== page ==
With over 125 pipes to clean from Bob’s estate I took a batch of them to the states with me on a recent visit and left them with Jeff so he could help me out. Jeff cleaned the pipe with his usual penchant for thoroughness that I really appreciate. This one was a real mess and I did not know what to expect when I unwrapped it from his box. He reamed it with a PipNet pipe reamer and cleaned up the reaming with a Savinelli Fitsall Pipe Knife. He scrubbed out the internals with alcohol, pipe cleaners and cotton swabs until the pipe was clean. He scrubbed the exterior of the bowl with Murphy’s Oil Soap and a tooth brush to remove the grime and grit on the briar and the lava on the rim top. The finish looks very good with good looking grain around the bowl and shank. Jeff soaked the stem in Before & After Deoxidizer to remove the oxidation on the rubber. When the pipe arrived here in Vancouver for the second stop of its restoration tour it looked very good. I took photos before I started my part of the work. I took some close up photos of the rim top and also of the stem surface. I wanted to show what an amazing job Jeff did in the cleanup of the rim top. The rim top looks very good. The sandblast finish is very nice. The bowl looked very good. I also took close up photos of the stem to show the deep tooth marks on the top and underside.I took a photo of the stamping and was able to capture most of it. I also captured the P stamp on the left side of the saddle stem.  Since this is another pipe Bob’s estate I am sure that some of you have read at least some of the other restoration work that has been done on the previous pipes. You have also read what I have included about Bob Kerr, the pipeman who held these pipes in trust before I came to work on them (see photo to the left). Also, if you have followed the blog for long you will already know that I like to include background information on the pipeman whose pipes I am restoring. For me, when I am working on an estate I really like to have a sense of the person who held the pipes in trust before I worked on them. It gives me another dimension of the restoration work. I asked Brian if he or his wife would like to write a brief biographical tribute to her father, Bob. His daughter worked on it and I received the following short write up on him and some pictures to go along with the words including one of Bob’s carvings. Once again I thank you Brian and tell your wife thank you as well.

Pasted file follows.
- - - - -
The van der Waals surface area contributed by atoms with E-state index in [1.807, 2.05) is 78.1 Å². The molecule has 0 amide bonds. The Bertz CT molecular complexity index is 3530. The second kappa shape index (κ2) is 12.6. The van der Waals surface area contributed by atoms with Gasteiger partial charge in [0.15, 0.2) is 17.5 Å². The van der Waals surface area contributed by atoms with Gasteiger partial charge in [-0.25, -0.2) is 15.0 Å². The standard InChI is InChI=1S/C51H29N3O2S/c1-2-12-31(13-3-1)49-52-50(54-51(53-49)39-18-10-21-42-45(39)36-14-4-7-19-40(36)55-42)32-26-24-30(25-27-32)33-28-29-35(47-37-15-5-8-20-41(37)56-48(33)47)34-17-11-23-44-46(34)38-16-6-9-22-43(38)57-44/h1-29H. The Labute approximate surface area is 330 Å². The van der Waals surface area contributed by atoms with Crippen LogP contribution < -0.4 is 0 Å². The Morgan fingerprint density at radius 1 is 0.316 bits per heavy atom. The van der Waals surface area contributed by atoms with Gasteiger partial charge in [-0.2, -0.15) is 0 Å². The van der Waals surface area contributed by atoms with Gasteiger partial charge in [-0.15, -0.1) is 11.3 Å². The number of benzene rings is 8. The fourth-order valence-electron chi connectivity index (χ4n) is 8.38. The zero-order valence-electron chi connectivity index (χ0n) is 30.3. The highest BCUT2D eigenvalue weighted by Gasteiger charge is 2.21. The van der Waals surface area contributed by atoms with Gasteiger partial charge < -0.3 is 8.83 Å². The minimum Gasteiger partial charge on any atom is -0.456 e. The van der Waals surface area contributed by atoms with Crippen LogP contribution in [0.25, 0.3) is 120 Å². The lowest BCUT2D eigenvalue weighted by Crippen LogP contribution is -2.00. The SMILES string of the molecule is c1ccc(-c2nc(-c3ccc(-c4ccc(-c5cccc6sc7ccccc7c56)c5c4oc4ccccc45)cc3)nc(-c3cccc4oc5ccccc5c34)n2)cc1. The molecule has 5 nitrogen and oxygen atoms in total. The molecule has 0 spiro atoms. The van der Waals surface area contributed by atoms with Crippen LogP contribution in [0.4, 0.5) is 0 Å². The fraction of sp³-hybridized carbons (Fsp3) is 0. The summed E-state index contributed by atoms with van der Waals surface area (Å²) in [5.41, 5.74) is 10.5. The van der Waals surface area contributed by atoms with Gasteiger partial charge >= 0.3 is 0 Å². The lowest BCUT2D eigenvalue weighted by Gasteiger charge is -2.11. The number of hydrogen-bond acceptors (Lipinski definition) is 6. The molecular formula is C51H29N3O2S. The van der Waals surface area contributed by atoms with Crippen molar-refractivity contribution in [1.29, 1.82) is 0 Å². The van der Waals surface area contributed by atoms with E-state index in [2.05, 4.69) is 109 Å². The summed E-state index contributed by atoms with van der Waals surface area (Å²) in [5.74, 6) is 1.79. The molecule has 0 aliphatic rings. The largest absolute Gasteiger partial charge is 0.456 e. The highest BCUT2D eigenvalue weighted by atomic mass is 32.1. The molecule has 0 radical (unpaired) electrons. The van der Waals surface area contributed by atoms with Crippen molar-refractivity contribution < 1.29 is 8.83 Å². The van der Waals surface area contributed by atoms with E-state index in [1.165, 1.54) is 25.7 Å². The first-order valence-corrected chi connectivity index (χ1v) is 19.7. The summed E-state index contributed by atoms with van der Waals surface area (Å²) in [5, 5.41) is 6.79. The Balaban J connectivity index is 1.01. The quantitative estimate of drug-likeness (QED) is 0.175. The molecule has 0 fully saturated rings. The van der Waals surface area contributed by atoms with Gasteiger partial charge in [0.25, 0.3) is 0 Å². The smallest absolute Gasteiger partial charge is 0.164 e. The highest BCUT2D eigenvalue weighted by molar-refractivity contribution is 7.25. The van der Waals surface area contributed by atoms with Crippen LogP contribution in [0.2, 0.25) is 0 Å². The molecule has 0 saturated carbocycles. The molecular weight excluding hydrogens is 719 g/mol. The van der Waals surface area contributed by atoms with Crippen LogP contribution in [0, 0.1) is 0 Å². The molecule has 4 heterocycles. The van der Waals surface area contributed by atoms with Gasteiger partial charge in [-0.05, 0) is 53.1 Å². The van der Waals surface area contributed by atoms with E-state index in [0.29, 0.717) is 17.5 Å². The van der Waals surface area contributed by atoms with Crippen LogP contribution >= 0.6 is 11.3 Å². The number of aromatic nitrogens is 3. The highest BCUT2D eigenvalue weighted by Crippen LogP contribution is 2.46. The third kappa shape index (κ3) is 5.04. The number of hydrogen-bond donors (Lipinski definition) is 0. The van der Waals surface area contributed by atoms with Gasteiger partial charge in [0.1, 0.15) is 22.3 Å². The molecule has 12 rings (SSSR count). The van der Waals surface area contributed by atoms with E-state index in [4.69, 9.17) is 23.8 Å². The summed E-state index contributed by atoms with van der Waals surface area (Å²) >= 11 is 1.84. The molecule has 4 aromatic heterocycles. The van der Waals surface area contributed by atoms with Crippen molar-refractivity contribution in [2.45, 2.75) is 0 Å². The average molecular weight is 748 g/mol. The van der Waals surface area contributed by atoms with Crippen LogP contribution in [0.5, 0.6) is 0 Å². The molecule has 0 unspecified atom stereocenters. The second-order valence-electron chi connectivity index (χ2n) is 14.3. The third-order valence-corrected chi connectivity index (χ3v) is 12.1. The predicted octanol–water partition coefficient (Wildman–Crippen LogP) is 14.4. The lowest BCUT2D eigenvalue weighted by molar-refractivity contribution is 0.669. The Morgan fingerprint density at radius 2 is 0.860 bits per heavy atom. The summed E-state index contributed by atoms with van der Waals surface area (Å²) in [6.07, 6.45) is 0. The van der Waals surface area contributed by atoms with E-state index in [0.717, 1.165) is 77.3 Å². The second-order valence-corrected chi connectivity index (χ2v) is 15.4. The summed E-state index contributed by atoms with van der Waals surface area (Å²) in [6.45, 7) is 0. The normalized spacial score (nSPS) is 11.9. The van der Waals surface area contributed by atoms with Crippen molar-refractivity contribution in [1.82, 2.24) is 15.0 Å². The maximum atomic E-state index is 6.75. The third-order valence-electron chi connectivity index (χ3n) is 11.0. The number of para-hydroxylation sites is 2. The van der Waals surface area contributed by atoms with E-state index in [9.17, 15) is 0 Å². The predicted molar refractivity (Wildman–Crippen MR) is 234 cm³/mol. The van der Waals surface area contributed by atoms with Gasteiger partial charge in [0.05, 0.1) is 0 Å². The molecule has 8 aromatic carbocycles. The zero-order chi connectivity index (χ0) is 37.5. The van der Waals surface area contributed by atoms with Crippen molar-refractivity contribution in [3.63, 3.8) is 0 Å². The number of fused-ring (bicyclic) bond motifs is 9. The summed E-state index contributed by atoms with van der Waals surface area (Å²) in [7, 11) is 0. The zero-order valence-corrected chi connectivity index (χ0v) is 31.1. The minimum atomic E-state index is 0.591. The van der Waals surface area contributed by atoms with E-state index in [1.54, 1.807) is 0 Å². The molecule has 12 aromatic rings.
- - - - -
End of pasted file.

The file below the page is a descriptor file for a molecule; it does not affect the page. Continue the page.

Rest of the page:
I am delighted to pass on these beloved pipes of my father’s. I hope each user gets many hours of contemplative pleasure as he did. I remember the aroma of tobacco in the rec room, as he put up his feet on his lazy boy. He’d be first at the paper then, no one could touch it before him. Maybe there would be a movie on with an actor smoking a pipe. He would have very definite opinions on whether the performer was a ‘real’ smoker or not, a distinction which I could never see but it would be very clear to him. He worked by day as a sales manager of a paper products company, a job he hated. What he longed for was the life of an artist, so on the weekends and sometimes mid-week evenings he would journey to his workshop and come out with wood sculptures, all of which he declared as crap but every one of them treasured by my sister and myself. Enjoy the pipes, and maybe a little of his creative spirit will enter you!